South Africa has come second in budget transparency globally, with Georgia overtaking both South Africa and New Zealand to claim the first spot in the 2021 Open Budget Index (OBI), conducted among 120 countries by the International Budget Partnership (IBP) through an open budget survey. IBP is the world’s only independent, comparative measure of budget transparency, participation, and oversight. The 2021 OBI is the eighth edition.

“The survey is rooted in the premise that open and accountable budget systems are transparent, offer opportunities for inclusive public participation, and include effective oversight by independent institutions,” says IBP.

The IBP analyses eight key budget documents: pre-budget statement, executive budget proposal, enacted budget, citizens budget, in-year report, mid-year review, year-end report, and audit report. Countries are rated on three factors: public participation (at different stages of the budget process), budget oversight (legislative and audit), and transparency (public access to information on how resources are raised and spent).

In 2021, South Africa took a surprise slip into second place – the country had taken top spot in the 2019 OBI. Nonetheless, it still maintains its reputation as a global leader since it continues to strengthen its commitment to a transparent budget system, says National Treasury.

Of the African countries on the OBI, South Africa tops the list, though it is bested by Zambia in the category of public participation. Sub-Saharan Africa is one of four world regions that have seen significant increases in their regional scores between the open budget surveys (OBS) from 2008 to 2021. Countries in this region, says IBP, showed “notable progress in the first three surveys”, but then experienced a sharp decline in 2017, partly due to a change in OBS methodology requiring documents to be published online.

“Since then, these countries have seen improvements in their scores, recouping nearly all the losses and pushing them well above their OBS 2008 scores.”

In the category of public participation, South Africa scores 19 out of 100 which National Treasury recognises is low, even though it is better than the global average of 14. Steps are already being taken following the last OBI survey results, like South Africa participating in the Fiscal Openness Accelerator pilot project – in partnership with IBP and the Global Initiative for Fiscal Transparency – to further strengthen public participation in the budget process. The pilot is in its second and final year and the objective is to improve the approach will be to solicit inputs from the public, in pursuance of improving public participation in the budget process.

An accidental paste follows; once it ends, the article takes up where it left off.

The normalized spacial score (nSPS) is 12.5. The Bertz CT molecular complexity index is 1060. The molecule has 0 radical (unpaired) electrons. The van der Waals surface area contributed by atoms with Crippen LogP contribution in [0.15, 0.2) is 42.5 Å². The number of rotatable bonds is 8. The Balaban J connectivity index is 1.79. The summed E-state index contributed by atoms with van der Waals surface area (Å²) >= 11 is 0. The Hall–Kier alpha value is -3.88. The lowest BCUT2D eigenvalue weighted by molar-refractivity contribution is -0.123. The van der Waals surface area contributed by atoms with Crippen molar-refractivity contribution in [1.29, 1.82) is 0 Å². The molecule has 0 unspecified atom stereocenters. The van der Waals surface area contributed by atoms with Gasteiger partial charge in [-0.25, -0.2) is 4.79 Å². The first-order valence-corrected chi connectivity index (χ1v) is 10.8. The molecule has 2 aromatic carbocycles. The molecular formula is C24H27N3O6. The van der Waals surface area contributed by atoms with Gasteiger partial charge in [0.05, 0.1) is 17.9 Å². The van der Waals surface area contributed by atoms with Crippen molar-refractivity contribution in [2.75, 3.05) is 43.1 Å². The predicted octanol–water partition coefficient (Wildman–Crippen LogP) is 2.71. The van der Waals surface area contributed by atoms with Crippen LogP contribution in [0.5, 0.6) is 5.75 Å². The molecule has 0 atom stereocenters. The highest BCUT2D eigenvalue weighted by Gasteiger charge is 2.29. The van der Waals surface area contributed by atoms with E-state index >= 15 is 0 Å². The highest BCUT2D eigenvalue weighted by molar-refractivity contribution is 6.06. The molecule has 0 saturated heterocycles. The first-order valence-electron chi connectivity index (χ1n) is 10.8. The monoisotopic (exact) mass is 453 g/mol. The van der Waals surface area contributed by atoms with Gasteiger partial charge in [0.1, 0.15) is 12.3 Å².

In the second category, transparency, South Africa scores 86 out of 100, far above the global average of 45. In this category the country is second only to Georgia. A transparency score of 61 or above, says IBP, indicates a country is likely publishing enough material to support informed public debate on the budget. Nevertheless, the organisation recommends that South Africa should, as a priority, “improve the comprehensiveness of the enacted budget by presenting approved estimates of expenditure by functional classification and approved estimates of revenue by category and individual source”. This will help to counter the gradual transparency decline that South Africa sees on the OBI, from 92 in 2010 to 86 in 2021.

In the third category, oversight, South Africa has an overall score of 81 out of 100, managing 72 out of 100 on legislative (Parliament) oversight and 100 on audit (Auditor-General) oversight. It is one of only 41 countries, out of the 120 assessed, that has what IBP deems adequate oversight – a score of 61 and up. This continues to reflect South Africa’s commitment to enhancing its budget process, says the treasury, and fostering public participation as enacted in the South African Constitution.

The OBI survey provides a comprehensive review of South Africa’s budget process. Citizens are encouraged to use the information published in budget documents for effective analysis and research.